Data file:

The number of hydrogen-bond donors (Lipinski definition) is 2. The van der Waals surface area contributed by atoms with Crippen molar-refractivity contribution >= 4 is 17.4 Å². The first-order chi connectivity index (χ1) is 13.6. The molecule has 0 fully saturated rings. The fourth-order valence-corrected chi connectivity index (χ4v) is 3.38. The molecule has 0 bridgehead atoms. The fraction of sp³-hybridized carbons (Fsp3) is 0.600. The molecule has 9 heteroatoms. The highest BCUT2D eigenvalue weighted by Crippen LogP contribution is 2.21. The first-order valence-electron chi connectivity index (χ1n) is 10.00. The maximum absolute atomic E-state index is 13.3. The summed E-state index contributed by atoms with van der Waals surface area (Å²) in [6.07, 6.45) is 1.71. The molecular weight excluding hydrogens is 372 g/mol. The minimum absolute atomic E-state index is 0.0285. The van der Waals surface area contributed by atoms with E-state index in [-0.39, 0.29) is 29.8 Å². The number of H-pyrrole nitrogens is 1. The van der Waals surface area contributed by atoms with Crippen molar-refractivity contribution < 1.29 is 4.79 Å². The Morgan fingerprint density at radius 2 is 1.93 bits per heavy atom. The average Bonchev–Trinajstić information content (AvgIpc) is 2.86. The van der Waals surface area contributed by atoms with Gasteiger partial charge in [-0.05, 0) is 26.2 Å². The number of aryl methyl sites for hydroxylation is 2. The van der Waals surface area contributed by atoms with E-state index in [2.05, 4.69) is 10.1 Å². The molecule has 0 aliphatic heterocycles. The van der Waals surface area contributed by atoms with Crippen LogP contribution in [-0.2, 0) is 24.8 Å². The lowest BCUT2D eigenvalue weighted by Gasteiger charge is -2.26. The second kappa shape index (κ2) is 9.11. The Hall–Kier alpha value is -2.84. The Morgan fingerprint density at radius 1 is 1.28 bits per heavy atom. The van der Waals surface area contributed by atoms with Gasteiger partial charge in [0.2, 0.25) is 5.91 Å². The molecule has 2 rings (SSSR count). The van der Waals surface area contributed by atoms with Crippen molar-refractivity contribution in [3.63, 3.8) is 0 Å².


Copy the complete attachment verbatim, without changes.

The number of hydrogen-bond donors (Lipinski definition) is 2. The van der Waals surface area contributed by atoms with Crippen molar-refractivity contribution >= 4 is 17.4 Å². The first-order chi connectivity index (χ1) is 13.6. The molecule has 0 fully saturated rings. The fourth-order valence-corrected chi connectivity index (χ4v) is 3.38. The molecule has 0 bridgehead atoms. The fraction of sp³-hybridized carbons (Fsp3) is 0.600. The molecule has 9 heteroatoms. The highest BCUT2D eigenvalue weighted by Crippen LogP contribution is 2.21. The first-order valence-electron chi connectivity index (χ1n) is 10.00. The maximum absolute atomic E-state index is 13.3. The summed E-state index contributed by atoms with van der Waals surface area (Å²) in [6.07, 6.45) is 1.71. The molecular weight excluding hydrogens is 372 g/mol. The minimum absolute atomic E-state index is 0.0285. The van der Waals surface area contributed by atoms with E-state index in [-0.39, 0.29) is 29.8 Å². The number of H-pyrrole nitrogens is 1. The van der Waals surface area contributed by atoms with Crippen molar-refractivity contribution < 1.29 is 4.79 Å². The Morgan fingerprint density at radius 2 is 1.93 bits per heavy atom. The average Bonchev–Trinajstić information content (AvgIpc) is 2.86. The van der Waals surface area contributed by atoms with Gasteiger partial charge in [-0.05, 0) is 26.2 Å². The number of aryl methyl sites for hydroxylation is 2. The van der Waals surface area contributed by atoms with E-state index in [2.05, 4.69) is 10.1 Å². The molecule has 0 aliphatic heterocycles. The van der Waals surface area contributed by atoms with Crippen LogP contribution in [-0.2, 0) is 24.8 Å². The lowest BCUT2D eigenvalue weighted by Gasteiger charge is -2.26. The second kappa shape index (κ2) is 9.11. The Hall–Kier alpha value is -2.84. The Morgan fingerprint density at radius 1 is 1.28 bits per heavy atom. The van der Waals surface area contributed by atoms with Gasteiger partial charge in [0.2, 0.25) is 5.91 Å². The molecule has 2 rings (SSSR count). The van der Waals surface area contributed by atoms with Crippen molar-refractivity contribution in [3.63, 3.8) is 0 Å².